About Us

Our Beliefs

United Methodist preaching and teaching is grounded in Scripture, informed by Christian tradition, enlivened in personal experience, and tested by reason. United Methodists are part of the larger Christian faith and affirm all of the historic beliefs of the faith as articulated in the historic creeds of the church. We affirm the God of Israel who has been decisively revealed in Jesus of Nazareth and continues to be present and at work in our lives in the form of the Holy Spirit. This understanding of God is known as the Trinity.  We believe that God has been revealed through the Bible, and especially through the witness of the New Testament.



Scripture – The Holy Bible is our primary source for Christian doctrine. Biblical authors testify to God’s self-disclosure in the life, death, and resurrection of Jesus Christ as well as in God’s work of creation, in the pilgrimage of Israel, and in the Holy Spirit’s ongoing activity in human history.

Tradition – Our attempt to understand God does not start anew with each generation or each person. Our faith also does not leap from New Testament times to the present as though nothing could be learned from all Christian thinkers and preachers in between. We learn from traditions found in many cultures, but Scripture remains the norm by which all traditions are judged.

Experience – In our theological task, we examine experience, both personal and church-wide, to confirm the realities of God’s grace attested in Scripture. Experience is the personal appropriation of God’s forgiving and empowering grace. Experience authenticates in our own lives the truths revealed in Scripture and preserved in tradition.

Reason – Although we recognize that God’s revelation and our experiences of God’s grace continually surpass the scope of reason, we also believe that disciplined theological work calls for the careful use of reason. By reason we read and interpret Scripture. By reason we determine whether our Christian witness is clear. By reason we ask questions of faith and seek to understand God’s action and will.


With Christians of other communions, we believe in a triune God–Father, Son, and Holy Spirit. We believe in God’s self revelation as three distinct but inseparable parts.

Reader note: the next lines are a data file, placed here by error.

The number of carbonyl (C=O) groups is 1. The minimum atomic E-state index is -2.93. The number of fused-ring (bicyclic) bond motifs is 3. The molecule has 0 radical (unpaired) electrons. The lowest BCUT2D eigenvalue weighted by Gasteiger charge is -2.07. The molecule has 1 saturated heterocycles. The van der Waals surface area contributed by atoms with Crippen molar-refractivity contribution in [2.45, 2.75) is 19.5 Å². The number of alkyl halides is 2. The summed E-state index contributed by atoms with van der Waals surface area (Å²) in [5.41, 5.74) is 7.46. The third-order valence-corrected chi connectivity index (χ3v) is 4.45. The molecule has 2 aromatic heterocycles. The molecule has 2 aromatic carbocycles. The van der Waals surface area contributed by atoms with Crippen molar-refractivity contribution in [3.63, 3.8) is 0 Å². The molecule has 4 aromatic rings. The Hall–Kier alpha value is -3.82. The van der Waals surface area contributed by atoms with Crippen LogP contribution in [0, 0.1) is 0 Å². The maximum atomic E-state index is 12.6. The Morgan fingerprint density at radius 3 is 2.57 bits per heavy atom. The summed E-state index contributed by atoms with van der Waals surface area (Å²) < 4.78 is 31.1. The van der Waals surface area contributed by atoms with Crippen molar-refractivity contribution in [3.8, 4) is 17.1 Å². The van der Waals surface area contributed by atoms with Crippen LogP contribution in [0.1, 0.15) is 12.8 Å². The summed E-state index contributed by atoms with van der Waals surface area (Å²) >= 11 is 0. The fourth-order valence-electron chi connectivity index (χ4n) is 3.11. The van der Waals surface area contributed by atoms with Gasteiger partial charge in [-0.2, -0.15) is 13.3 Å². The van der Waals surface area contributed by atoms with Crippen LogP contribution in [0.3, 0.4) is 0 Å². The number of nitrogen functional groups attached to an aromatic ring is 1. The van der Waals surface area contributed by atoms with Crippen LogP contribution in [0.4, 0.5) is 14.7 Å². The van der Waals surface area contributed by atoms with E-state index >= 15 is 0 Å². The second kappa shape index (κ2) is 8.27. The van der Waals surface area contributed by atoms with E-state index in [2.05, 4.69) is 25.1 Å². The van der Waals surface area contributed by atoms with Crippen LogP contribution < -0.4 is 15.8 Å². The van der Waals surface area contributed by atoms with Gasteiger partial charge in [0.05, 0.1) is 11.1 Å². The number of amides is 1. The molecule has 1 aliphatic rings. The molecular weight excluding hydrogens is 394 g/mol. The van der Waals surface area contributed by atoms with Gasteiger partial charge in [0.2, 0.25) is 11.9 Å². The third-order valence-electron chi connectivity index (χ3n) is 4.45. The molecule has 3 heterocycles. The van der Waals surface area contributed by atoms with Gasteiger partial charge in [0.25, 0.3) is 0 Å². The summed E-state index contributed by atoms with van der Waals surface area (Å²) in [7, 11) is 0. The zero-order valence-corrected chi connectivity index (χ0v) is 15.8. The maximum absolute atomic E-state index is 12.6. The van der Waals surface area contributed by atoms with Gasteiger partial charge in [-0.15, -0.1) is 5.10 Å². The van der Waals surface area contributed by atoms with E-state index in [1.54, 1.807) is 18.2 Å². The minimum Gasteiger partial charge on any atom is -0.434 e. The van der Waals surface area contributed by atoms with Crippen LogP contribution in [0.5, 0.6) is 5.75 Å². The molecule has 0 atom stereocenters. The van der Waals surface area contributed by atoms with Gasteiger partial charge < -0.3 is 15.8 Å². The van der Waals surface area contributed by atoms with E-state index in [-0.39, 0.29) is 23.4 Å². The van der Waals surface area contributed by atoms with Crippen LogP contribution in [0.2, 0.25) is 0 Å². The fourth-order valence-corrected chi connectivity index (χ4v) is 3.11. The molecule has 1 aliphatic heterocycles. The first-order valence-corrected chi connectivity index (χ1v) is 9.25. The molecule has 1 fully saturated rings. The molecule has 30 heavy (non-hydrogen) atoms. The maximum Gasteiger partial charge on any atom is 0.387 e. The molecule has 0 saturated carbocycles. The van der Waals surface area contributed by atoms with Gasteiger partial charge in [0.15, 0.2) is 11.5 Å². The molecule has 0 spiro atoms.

The Father

We believe in one true, holy, and living God who is creator, sovereign and preserver of all things visible and invisible. God is infinite in power, wisdom, justice, goodness, and love, and rules with gracious regard for the well-being and salvation of all people.

The Son

We believe that God is best known in the life of Jesus of Nazareth. He is the source and measure of all valid Christian teaching. We believe in the mystery of salvation in and through the redeeming love of God found in the teachings of Jesus, in his resurrection, and in his promised return. The Son is the Word of the Father and one substance with the Father, Through him we are forgiven and reconciled to God.

The Holy Spirit

We believe that God’s love is realized in human life by the activity of the Holy Spirit, both in our personal lives and in the church. The Holy Spirit, proceeding from the Father and the Son, is a constant presence in our lives, whereby we find strength and help in time of need. The Spirit comforts, sustains, and empowers us.


God’s Grace / The Sacraments

By grace we mean the undeserved, unmerited, and loving action of God in human existence through the ever-present Holy Spirit. While the grace of God is undivided, it precedes salvation as “prevenient grace,” continues in “justifying grace,” and is brought to fruition in “sanctifying grace in the life of the believer.”

In spite of suffering, violence, and evil, we assert that God’s grace is present everywhere. Despite our brokenness, we remain creatures brought into being by a just and merciful God. The reign of God is both a present and a future reality.

God summons us to repentance, pardons us, receives us by grace given to us in Jesus Christ and gives us hope of life eternal.

We believe there are two sacraments, ordained by Christ as symbols and pledges of God’s love for us–Baptism and Communion.

Baptism  – Entrance into the church is acknowledged in Baptism and may include persons of all ages. Baptism is followed by nurture and awareness of the baptized of Christ’s claim upon their lives. For persons baptized as children, this claim is ratified by the baptized in confirmation, where the pledge of Baptism is accepted.

Communion – While we believe the Lord’s Supper is a memorial of the suffering and death of Christ and a symbol of the union Christians have with Christ and with one another, we also believe that Christ is spiritually present in the elements of Communion. All persons, regardless of age and regardless of church affiliation, are invited to the table of our Lord.



COVID Safety Scale